Today is International Men’s Day. Believe it or not, that’s a thing.
Now more than ever, being a man demands introspection, humility, and optimism. To get to a better tomorrow, we need to take a look at today, and at the misguided stereotypes that got us here in the first place.
As with many ill-fated attempts by organizations and businesses to mix left-wing politics with advertising, the response has been overwhelmingly negative, and despite having nearly 370,000 views on Facebook at the time of this writing, the post has generated less than 800 positive reactions, and a mere 310 shares.
While the ad offers a small semblance of neutrality that could garner benefit of the doubt from less cynical or discerning observers, replies by the company in the comments sections dispel uncertainty about their angle or position, leaving many to speculate if ardent feminists or “soy boys” are running the show at Harry’s.
“We repeat: toxic masculinity is the problem, not being a man,” Harry’s wrote in reply to the most popular comment on their Facebook post. “There’s a big difference and we’re excited to help move this conversation along.”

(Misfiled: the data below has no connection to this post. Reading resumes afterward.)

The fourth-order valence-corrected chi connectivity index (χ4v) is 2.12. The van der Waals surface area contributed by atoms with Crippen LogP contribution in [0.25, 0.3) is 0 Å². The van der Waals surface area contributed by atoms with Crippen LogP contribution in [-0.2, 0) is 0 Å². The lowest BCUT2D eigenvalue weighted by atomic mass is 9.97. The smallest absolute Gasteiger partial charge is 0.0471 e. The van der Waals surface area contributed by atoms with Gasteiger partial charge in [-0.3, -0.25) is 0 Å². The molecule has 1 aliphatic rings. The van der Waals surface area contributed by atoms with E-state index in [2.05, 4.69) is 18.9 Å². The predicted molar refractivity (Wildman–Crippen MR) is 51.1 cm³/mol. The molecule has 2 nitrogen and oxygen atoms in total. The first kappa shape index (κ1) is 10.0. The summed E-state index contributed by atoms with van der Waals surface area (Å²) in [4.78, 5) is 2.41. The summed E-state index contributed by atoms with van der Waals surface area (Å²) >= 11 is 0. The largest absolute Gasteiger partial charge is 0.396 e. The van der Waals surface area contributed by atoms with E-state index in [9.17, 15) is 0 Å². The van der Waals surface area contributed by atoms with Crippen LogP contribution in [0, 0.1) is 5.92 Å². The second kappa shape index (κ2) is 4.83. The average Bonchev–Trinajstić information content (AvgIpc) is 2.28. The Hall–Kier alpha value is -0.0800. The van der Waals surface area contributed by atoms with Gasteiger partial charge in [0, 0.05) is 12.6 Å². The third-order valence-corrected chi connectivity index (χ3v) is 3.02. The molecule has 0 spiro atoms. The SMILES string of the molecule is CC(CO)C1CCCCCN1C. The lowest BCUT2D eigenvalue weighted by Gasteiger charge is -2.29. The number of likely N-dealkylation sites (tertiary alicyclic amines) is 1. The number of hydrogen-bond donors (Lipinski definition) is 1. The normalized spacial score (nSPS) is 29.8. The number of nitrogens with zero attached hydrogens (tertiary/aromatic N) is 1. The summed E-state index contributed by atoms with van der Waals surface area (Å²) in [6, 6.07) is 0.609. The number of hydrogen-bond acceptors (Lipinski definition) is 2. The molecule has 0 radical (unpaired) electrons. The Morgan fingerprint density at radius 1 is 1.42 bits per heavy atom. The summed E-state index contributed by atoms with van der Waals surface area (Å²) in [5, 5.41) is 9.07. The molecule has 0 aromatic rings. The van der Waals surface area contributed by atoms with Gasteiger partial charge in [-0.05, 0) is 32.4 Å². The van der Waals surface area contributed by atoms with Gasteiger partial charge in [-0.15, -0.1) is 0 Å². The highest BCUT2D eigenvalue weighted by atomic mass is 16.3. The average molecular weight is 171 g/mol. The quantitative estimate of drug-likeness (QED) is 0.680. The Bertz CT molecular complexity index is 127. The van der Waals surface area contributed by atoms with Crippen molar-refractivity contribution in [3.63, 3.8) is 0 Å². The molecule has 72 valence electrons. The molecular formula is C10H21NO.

“2017’s hot business strategy: virtue signal against your customer base to those who aren’t interested in your product,” wrote one savvy Twitter user.
Harry’s is just the latest in an ever-growing list of companies torpedoing swaths of their customer base by espousing or supporting the radical left-wing/globalist agenda, which includes ESPN, Kellogg’s, Nordstrom, the NFL, Camping World, Pepsi, and Starbucks.
UK supermarket chain Tesco recently sparked international backlash and vows of a boycott with their first commercial of the Christmas season by prominently featuring Muslim in hijabs, a gay couple with a baby, and a Sikh man, while whitewashing Christianity out of the ad.
Merchants who mix their politics with business do so at great risk in the current era, prompting some to wonder why they attempt it at all.